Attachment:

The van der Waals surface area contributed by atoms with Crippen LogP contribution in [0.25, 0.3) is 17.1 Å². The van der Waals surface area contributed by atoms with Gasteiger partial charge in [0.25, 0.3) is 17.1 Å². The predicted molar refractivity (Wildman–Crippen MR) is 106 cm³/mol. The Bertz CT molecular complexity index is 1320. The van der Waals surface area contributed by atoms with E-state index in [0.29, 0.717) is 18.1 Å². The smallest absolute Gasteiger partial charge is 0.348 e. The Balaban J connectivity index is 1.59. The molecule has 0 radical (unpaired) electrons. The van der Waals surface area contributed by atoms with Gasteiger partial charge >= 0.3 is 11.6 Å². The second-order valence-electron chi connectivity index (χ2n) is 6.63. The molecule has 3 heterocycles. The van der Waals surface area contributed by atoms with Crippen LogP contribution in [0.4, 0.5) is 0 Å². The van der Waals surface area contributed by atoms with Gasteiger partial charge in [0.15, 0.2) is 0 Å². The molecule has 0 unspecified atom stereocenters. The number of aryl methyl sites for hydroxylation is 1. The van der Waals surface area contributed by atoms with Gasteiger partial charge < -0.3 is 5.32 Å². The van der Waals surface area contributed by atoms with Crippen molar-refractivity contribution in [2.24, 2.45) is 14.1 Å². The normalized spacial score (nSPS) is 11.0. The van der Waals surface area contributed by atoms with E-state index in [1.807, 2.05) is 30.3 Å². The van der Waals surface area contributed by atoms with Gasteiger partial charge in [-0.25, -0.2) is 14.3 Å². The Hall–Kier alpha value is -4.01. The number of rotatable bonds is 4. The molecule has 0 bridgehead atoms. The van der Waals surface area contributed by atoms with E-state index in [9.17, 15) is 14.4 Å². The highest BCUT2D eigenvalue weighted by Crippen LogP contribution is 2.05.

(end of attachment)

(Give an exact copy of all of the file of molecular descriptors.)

The van der Waals surface area contributed by atoms with Crippen LogP contribution in [0.25, 0.3) is 17.1 Å². The van der Waals surface area contributed by atoms with Gasteiger partial charge in [0.25, 0.3) is 17.1 Å². The predicted molar refractivity (Wildman–Crippen MR) is 106 cm³/mol. The Bertz CT molecular complexity index is 1320. The van der Waals surface area contributed by atoms with E-state index in [0.29, 0.717) is 18.1 Å². The smallest absolute Gasteiger partial charge is 0.348 e. The Balaban J connectivity index is 1.59. The molecule has 0 radical (unpaired) electrons. The van der Waals surface area contributed by atoms with Gasteiger partial charge >= 0.3 is 11.6 Å². The second-order valence-electron chi connectivity index (χ2n) is 6.63. The molecule has 3 heterocycles. The van der Waals surface area contributed by atoms with Crippen LogP contribution in [0.4, 0.5) is 0 Å². The van der Waals surface area contributed by atoms with Gasteiger partial charge in [0.15, 0.2) is 0 Å². The molecule has 0 unspecified atom stereocenters. The number of aryl methyl sites for hydroxylation is 1. The van der Waals surface area contributed by atoms with Gasteiger partial charge < -0.3 is 5.32 Å². The van der Waals surface area contributed by atoms with Crippen molar-refractivity contribution in [2.24, 2.45) is 14.1 Å². The normalized spacial score (nSPS) is 11.0. The van der Waals surface area contributed by atoms with E-state index in [1.807, 2.05) is 30.3 Å². The van der Waals surface area contributed by atoms with Gasteiger partial charge in [-0.25, -0.2) is 14.3 Å². The Hall–Kier alpha value is -4.01. The number of rotatable bonds is 4. The molecule has 0 bridgehead atoms. The van der Waals surface area contributed by atoms with E-state index in [9.17, 15) is 14.4 Å². The highest BCUT2D eigenvalue weighted by Crippen LogP contribution is 2.05.